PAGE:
The Indiana Pacers are back in the playoffs. After a year of obscurity, the Indianapolis-based organisation secured their spot in the postseason action thanks to a win over the Brooklyn Nets.
Much of the praise will go to Paul George. Of course it will. The forward capped an incredible recovery from a compound fracture to both of the bones in his lower right leg to be named to the Eastern Conference All-Star team in Toronto and take his franchise back to the playoffs.
But the Pacers' success has been built on more than just a sole superstar. Head coach Frank Vogel has done a sterling job in helping the organisation, who suffered defeat in the playoffs to the LeBron James-led Miami Heat in three consecutive seasons, back to where they feel they belong.
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No Pacers article is complete without a special mention to George, who has averaged 23.2 points and seven rebounds per night through his 80 appearances this season. But we will concentrate on the parts around the main man who have contributed to a strong season for the 2000 Eastern Conference champions.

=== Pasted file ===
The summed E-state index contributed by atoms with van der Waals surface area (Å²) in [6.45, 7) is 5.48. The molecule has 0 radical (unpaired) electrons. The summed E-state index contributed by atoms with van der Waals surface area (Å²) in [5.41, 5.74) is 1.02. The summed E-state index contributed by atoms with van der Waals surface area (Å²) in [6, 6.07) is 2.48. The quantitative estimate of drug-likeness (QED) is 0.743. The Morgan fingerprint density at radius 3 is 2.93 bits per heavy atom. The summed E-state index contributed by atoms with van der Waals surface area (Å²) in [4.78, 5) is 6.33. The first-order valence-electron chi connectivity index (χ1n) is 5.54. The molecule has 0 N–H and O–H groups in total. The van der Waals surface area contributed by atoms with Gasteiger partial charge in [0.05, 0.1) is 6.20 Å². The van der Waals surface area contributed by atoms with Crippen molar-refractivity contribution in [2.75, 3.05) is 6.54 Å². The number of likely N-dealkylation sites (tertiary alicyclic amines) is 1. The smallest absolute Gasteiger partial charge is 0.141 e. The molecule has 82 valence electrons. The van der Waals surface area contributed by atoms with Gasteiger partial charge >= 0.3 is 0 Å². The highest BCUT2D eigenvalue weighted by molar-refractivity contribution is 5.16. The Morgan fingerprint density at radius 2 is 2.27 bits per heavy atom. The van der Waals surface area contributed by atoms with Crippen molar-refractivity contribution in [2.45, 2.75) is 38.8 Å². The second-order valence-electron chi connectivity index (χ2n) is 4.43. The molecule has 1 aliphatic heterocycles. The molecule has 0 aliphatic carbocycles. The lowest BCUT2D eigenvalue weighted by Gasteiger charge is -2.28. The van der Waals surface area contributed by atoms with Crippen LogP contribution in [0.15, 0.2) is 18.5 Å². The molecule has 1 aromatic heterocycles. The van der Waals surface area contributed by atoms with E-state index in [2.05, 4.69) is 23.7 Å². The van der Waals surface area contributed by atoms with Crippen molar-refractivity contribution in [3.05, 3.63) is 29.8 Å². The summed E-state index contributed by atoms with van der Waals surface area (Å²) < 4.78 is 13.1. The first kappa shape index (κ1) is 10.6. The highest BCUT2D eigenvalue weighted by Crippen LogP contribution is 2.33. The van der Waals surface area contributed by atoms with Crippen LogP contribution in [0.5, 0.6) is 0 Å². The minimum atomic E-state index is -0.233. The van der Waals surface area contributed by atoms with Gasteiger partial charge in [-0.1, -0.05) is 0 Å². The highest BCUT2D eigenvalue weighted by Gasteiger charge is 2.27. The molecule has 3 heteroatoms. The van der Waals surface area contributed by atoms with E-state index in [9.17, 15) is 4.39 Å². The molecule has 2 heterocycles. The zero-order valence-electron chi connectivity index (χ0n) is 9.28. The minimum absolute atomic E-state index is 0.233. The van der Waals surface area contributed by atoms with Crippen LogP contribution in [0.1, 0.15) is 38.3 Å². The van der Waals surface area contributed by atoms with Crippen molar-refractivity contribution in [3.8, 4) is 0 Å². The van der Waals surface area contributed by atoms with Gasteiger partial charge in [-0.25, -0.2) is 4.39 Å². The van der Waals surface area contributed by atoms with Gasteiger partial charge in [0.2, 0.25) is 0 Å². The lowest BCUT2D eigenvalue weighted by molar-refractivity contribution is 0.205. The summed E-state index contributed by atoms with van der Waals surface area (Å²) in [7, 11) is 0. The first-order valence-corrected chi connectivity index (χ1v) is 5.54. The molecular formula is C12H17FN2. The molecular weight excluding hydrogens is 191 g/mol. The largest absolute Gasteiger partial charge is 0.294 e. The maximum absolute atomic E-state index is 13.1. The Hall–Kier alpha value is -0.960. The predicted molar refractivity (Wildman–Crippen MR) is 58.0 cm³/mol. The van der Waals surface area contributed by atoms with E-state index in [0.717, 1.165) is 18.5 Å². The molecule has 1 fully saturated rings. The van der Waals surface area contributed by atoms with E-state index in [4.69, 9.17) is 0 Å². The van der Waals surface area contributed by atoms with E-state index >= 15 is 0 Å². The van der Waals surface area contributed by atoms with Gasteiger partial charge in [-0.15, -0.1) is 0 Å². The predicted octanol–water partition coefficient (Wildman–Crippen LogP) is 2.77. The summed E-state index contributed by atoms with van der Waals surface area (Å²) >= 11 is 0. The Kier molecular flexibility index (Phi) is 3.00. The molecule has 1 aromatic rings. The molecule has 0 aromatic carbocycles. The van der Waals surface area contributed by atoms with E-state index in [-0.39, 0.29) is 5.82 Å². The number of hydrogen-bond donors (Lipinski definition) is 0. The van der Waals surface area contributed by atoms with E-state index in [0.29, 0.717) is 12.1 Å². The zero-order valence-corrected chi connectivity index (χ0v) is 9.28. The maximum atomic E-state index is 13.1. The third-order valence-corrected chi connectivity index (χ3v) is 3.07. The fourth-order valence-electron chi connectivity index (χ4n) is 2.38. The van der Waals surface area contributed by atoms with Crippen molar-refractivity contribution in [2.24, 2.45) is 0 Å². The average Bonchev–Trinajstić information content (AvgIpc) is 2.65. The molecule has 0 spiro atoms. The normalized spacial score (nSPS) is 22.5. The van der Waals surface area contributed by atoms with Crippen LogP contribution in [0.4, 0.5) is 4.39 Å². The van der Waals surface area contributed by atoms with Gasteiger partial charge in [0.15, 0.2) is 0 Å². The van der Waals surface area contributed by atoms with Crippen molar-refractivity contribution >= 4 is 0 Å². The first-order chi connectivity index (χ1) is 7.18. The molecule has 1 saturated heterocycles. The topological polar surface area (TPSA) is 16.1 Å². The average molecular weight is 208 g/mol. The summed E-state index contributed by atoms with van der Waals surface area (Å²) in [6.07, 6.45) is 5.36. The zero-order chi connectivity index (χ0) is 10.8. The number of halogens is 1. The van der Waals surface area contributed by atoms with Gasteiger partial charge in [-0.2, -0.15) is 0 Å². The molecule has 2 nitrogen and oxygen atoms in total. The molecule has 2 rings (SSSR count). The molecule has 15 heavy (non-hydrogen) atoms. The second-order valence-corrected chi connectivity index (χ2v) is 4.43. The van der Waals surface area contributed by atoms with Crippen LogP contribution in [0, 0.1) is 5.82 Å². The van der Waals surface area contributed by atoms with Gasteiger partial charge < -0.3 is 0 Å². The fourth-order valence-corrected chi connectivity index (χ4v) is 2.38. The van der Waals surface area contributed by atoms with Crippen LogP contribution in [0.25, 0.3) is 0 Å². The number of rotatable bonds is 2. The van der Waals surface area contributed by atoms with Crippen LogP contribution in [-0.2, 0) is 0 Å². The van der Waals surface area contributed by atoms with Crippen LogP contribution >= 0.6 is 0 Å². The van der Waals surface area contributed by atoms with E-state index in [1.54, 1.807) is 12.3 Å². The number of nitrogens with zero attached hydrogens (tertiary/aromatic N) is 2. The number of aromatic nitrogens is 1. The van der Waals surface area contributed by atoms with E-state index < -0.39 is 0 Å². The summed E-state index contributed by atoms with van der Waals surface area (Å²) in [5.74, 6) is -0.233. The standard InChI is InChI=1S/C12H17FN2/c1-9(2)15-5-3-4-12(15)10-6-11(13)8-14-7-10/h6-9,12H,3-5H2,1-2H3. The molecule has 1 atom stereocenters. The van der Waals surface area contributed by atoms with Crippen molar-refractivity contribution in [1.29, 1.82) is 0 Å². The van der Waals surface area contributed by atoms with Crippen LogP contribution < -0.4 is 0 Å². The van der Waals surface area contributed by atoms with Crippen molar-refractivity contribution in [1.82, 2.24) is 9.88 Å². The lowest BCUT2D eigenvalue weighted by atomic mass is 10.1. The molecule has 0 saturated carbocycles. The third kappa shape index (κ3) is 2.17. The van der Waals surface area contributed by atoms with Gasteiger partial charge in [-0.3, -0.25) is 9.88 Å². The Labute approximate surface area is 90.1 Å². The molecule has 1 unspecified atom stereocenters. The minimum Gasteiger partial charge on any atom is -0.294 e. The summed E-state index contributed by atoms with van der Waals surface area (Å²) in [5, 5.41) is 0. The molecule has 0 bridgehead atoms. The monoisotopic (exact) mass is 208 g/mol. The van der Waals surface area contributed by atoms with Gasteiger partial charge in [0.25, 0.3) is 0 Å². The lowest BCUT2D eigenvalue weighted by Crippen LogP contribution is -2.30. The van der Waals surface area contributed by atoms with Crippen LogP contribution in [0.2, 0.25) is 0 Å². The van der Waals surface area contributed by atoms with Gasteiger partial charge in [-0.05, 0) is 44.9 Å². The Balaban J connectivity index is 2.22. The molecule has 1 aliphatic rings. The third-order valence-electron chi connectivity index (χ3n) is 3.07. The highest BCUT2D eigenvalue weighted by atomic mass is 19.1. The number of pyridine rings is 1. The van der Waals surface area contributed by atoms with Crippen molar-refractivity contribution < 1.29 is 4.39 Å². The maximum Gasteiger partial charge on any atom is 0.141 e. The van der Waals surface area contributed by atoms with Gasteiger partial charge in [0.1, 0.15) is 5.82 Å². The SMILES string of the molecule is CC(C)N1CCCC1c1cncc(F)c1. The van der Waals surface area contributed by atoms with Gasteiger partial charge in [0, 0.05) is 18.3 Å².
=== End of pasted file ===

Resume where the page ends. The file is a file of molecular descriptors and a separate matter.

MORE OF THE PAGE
Having departed with Solomon Hill, David West, and Roy Hibbert, the major components of their starting five, along with a number of rotation options, two arrivals, in particular, have stood out for the Central Division team.
Monta Ellis, who was once considered by some Golden State Warriors fans to be a better option at the point, has taken over from West in the starting five having joined as a free agent.
He may not be scoring the ball at the same rate we saw at the Oracle Arena or in Dallas, in fact, he is averaging the lowest points per game since his rookie season in the Bay, with 13.9 points per night.
He is also averaging less field goal attempts per game than he has since his first year as a pro. But without the scoring, he has been providing 4.8 assists, pulling down 3.4 rebounds and stealing the ball 1.8 times a night.
He has been a major contribution to a defensive unit that ranks the fourth highest in steals and boasts the third-best opponent three-point percentage. As a unit, the Pacers are also giving away considerably less shooting fouls and have faced a lesser number of free throws as a result.
Rookie Myles Turner has been another positive for the Pacers and head coach Vogel. The University of Texas product has started 29 of his 58 outings for the franchise and has piled on averages of 10.4 points and 5.8 rebounds per night while shooting a very respectable 49.8 percent.
Those statistics rank him fifth out of all rookies in rebounds and seventh in points per game. As the season has advanced, he has become a vital part of what Vogel is trying to build at the Bankers Life Fieldhouse.
While the accolades for Indiana's playoff return will go to their star man, Vogel is building a solid foundation within the franchise that will see them be many peoples' tip for this year's Cinderella story.